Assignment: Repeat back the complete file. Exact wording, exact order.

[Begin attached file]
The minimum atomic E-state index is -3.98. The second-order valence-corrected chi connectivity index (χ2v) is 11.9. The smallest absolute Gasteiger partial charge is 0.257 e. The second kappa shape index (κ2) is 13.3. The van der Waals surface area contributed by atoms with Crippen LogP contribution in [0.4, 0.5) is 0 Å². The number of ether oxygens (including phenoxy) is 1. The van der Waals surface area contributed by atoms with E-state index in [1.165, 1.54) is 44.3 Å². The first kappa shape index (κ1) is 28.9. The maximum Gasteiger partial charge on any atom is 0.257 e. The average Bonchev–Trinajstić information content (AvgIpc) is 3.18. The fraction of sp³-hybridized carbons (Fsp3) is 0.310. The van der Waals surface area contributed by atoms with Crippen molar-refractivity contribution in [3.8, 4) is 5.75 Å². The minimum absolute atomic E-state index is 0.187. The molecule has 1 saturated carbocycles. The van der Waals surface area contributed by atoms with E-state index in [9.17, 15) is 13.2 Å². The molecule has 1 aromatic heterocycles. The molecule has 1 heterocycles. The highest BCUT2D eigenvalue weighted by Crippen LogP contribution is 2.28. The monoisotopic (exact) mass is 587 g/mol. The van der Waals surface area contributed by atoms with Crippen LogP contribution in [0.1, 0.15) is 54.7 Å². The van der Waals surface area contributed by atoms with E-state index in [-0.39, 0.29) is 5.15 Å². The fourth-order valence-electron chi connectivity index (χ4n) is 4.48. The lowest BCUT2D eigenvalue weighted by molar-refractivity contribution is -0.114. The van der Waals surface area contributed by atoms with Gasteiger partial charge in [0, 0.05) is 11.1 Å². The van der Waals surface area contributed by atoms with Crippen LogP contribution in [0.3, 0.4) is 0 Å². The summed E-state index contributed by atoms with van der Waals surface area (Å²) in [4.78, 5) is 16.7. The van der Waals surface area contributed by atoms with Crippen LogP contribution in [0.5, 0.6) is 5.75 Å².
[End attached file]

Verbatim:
The minimum atomic E-state index is -3.98. The second-order valence-corrected chi connectivity index (χ2v) is 11.9. The smallest absolute Gasteiger partial charge is 0.257 e. The second kappa shape index (κ2) is 13.3. The van der Waals surface area contributed by atoms with Crippen LogP contribution in [0.4, 0.5) is 0 Å². The number of ether oxygens (including phenoxy) is 1. The van der Waals surface area contributed by atoms with E-state index in [1.165, 1.54) is 44.3 Å². The first kappa shape index (κ1) is 28.9. The maximum Gasteiger partial charge on any atom is 0.257 e. The average Bonchev–Trinajstić information content (AvgIpc) is 3.18. The fraction of sp³-hybridized carbons (Fsp3) is 0.310. The van der Waals surface area contributed by atoms with Crippen molar-refractivity contribution in [3.8, 4) is 5.75 Å². The minimum absolute atomic E-state index is 0.187. The molecule has 1 saturated carbocycles. The van der Waals surface area contributed by atoms with E-state index in [9.17, 15) is 13.2 Å². The molecule has 1 aromatic heterocycles. The molecule has 1 heterocycles. The highest BCUT2D eigenvalue weighted by Crippen LogP contribution is 2.28. The monoisotopic (exact) mass is 587 g/mol. The van der Waals surface area contributed by atoms with Crippen LogP contribution in [0.1, 0.15) is 54.7 Å². The van der Waals surface area contributed by atoms with E-state index in [-0.39, 0.29) is 5.15 Å². The fourth-order valence-electron chi connectivity index (χ4n) is 4.48. The lowest BCUT2D eigenvalue weighted by molar-refractivity contribution is -0.114. The van der Waals surface area contributed by atoms with Gasteiger partial charge in [0, 0.05) is 11.1 Å². The van der Waals surface area contributed by atoms with Crippen LogP contribution in [0.3, 0.4) is 0 Å². The summed E-state index contributed by atoms with van der Waals surface area (Å²) in [4.78, 5) is 16.7. The van der Waals surface area contributed by atoms with Crippen LogP contribution in [0.5, 0.6) is 5.75 Å².